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Apple fires back at supplier Imagination in contract dispute
[LONDON] When the iPhone supplier Imagination Technologies Group Plc announced in April that Apple Inc would no longer be using its graphics technology, investors in the small UK company were shocked. The graphics provider's stock collapsed more than 60 per cent.
But while investors were caught off guard by the move, Apple said Imagination had known for nearly two years that it was winding down the relationship.
Apple first informed Imagination in late 2015 that it would no longer be buying the UK company's latest technology, Apple said in an emailed statement to Bloomberg. It would still use its older systems.
By 2016, Apple said it told Imagination it was further diminishing the relationship by initiating a clause in its contact that allows Apple to pay a lower royalty rate for using a smaller amount of intellectual property. By February of this year, Apple said it told Imagination it was ending the relationship altogether and would no longer be making any royalty payments as early as 2018.
Apple's statement clashes with Imagination's time line of events. On a conference call with investors this week, Imagination CEO Andrew Heath said the company was informed by Apple at the end of March "that they were certain" that products to be released in 2018 or early 2019 will no longer use Imagination's intellectual property.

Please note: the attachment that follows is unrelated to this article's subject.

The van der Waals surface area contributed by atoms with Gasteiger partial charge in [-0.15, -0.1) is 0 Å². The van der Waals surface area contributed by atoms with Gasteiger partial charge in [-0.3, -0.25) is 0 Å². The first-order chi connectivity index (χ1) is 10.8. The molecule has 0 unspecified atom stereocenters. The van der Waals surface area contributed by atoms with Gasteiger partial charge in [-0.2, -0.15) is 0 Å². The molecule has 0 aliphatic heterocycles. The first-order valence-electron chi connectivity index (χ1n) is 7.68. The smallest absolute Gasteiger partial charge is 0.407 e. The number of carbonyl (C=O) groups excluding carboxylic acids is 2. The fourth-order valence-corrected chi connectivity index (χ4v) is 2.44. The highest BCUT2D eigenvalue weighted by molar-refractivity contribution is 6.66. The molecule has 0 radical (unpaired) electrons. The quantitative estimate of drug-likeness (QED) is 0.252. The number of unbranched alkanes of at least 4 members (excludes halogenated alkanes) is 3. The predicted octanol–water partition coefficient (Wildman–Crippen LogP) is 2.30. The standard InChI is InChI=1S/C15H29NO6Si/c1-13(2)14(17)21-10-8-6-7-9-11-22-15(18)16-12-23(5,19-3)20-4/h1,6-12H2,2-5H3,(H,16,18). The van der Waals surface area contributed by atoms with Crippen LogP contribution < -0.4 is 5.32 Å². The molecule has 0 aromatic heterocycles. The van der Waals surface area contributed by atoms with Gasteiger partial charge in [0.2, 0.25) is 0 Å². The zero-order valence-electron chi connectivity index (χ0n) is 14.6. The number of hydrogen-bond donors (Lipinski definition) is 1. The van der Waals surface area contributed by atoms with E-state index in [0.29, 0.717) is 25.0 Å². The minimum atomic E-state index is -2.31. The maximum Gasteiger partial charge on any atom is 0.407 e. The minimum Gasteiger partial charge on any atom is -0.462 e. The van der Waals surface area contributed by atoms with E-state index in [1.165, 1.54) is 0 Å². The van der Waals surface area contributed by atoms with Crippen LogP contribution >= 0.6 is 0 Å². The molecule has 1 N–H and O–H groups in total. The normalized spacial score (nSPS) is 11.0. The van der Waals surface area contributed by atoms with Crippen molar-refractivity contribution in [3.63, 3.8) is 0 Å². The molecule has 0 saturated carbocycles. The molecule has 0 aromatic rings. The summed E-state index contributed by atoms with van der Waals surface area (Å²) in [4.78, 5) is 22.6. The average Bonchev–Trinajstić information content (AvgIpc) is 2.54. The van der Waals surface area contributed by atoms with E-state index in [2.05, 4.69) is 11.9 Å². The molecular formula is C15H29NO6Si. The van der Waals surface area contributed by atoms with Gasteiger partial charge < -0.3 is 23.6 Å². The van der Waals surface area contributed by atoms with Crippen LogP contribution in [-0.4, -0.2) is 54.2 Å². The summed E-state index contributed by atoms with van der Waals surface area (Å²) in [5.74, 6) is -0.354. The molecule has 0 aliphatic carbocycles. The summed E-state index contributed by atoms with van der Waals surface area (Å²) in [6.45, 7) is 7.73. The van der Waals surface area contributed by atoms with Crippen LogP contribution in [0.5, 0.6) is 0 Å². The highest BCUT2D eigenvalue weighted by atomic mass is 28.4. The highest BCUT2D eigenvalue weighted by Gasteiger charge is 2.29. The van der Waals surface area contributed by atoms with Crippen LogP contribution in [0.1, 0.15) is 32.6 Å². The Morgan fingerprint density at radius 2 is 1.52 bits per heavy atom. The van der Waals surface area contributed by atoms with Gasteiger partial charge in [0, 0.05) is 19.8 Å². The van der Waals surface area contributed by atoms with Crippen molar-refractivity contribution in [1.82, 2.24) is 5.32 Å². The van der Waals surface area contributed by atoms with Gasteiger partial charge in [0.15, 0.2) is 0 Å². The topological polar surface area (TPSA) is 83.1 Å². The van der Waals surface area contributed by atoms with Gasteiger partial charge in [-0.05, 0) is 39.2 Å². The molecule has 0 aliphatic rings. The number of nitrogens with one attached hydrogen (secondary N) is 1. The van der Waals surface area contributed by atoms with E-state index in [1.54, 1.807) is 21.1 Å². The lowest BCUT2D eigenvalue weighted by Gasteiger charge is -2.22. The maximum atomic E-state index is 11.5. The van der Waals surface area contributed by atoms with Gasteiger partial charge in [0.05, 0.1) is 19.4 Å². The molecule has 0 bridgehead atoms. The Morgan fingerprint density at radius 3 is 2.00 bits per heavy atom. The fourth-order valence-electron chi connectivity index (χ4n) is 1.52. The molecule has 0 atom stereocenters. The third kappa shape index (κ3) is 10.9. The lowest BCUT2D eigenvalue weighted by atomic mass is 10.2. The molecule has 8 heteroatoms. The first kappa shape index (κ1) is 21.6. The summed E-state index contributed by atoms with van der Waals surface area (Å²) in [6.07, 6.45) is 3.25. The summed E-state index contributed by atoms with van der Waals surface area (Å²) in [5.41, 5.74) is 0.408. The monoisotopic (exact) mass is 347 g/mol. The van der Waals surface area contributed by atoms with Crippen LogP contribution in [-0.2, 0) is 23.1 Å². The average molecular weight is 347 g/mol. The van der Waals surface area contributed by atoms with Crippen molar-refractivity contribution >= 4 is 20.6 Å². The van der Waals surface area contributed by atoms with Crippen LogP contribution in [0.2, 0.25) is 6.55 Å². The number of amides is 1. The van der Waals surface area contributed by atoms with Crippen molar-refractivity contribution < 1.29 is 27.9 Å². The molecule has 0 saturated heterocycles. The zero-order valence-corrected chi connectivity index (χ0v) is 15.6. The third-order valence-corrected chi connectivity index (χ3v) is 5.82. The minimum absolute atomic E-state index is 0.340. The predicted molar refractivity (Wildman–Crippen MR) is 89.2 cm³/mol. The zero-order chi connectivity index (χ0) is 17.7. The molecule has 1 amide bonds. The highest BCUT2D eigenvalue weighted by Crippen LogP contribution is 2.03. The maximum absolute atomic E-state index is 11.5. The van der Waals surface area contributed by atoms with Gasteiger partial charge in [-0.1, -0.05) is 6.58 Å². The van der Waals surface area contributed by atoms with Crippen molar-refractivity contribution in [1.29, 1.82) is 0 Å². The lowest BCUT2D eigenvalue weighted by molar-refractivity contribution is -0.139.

Apple said Imagination had known for longer that the relationship was ending.
"We began working with Imagination in 2007 and stopped accepting new IP from them in 2015," Apple said. "After lengthy discussions we advised them on February 9 that we expected to wind down our licensing agreement since we need unique and differentiating IP for our products. We valued our past relationship and wanted to give them as much notice as possible to adapt their future plans." Imagination didn't have an immediate comment. Its shares fell as much as 8 percent in London trading.
Apple's accusations escalate a dispute with a supplier that has relied on its business for about 50 per cent of its revenue. The two companies have worked together since the first iPhone was released in 2007, but now Apple is developing new graphics technology by itself. The chips have primarily been used for displaying graphics in games and other apps, but are now increasingly powering new artificial intelligence and augmented reality features.
Imagination has questioned whether Apple can develop new graphics technology without using its intellectual property. Mr Heath said on the investor call that "we don't accept Apple's position" that it can build its own system. He called Apple's decision to stop making royalty payments "unsubstantiated." Responding to the allegations, Apple said it's been using less and less of Imagination's technology in recent years and that the supplier would have no way of knowing how its future products are designed. "We're disappointed in their response, which has been inaccurate and misleading," Apple said.
Apple's decision to drop Imagination is devastating to Imagination's business. Imagination's shares are down 41 per cent since March 31, the last business day before the it revealed the dispute with Apple. The UK company recently announced that it's now attempting to sell the business. Apple isn't likely to make an offer, according to a person familiar with the matter.